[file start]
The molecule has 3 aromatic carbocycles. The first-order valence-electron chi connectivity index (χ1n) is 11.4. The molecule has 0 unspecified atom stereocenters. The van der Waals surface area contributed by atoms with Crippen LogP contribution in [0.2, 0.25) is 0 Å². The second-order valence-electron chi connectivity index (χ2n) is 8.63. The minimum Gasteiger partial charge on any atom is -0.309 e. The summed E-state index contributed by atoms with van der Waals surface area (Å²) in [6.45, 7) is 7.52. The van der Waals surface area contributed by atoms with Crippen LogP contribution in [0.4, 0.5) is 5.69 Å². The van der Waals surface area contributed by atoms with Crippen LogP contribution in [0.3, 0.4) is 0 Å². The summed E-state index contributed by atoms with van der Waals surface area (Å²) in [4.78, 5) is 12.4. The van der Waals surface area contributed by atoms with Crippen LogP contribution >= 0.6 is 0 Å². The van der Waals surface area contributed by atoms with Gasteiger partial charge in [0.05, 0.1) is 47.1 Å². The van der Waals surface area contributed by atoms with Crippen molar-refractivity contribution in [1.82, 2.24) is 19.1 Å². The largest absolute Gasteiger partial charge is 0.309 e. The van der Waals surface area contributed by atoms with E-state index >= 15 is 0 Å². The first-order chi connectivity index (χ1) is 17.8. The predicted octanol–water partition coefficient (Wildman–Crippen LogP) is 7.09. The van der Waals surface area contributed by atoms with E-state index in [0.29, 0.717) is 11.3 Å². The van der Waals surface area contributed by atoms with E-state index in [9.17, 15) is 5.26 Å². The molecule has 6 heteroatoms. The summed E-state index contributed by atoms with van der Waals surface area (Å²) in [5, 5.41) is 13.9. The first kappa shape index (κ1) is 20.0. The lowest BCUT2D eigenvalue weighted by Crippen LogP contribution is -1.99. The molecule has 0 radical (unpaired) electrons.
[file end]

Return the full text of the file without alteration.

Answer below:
The molecule has 3 aromatic carbocycles. The first-order valence-electron chi connectivity index (χ1n) is 11.4. The molecule has 0 unspecified atom stereocenters. The van der Waals surface area contributed by atoms with Crippen LogP contribution in [0.2, 0.25) is 0 Å². The second-order valence-electron chi connectivity index (χ2n) is 8.63. The minimum Gasteiger partial charge on any atom is -0.309 e. The summed E-state index contributed by atoms with van der Waals surface area (Å²) in [6.45, 7) is 7.52. The van der Waals surface area contributed by atoms with Crippen LogP contribution in [0.4, 0.5) is 5.69 Å². The van der Waals surface area contributed by atoms with Crippen LogP contribution in [0.3, 0.4) is 0 Å². The summed E-state index contributed by atoms with van der Waals surface area (Å²) in [4.78, 5) is 12.4. The van der Waals surface area contributed by atoms with Crippen LogP contribution >= 0.6 is 0 Å². The van der Waals surface area contributed by atoms with Gasteiger partial charge in [0.05, 0.1) is 47.1 Å². The van der Waals surface area contributed by atoms with Crippen molar-refractivity contribution in [1.82, 2.24) is 19.1 Å². The largest absolute Gasteiger partial charge is 0.309 e. The van der Waals surface area contributed by atoms with E-state index >= 15 is 0 Å². The first-order chi connectivity index (χ1) is 17.8. The predicted octanol–water partition coefficient (Wildman–Crippen LogP) is 7.09. The van der Waals surface area contributed by atoms with E-state index in [0.29, 0.717) is 11.3 Å². The van der Waals surface area contributed by atoms with E-state index in [9.17, 15) is 5.26 Å². The molecule has 6 heteroatoms. The summed E-state index contributed by atoms with van der Waals surface area (Å²) in [5, 5.41) is 13.9. The first kappa shape index (κ1) is 20.0. The lowest BCUT2D eigenvalue weighted by Crippen LogP contribution is -1.99. The molecule has 0 radical (unpaired) electrons.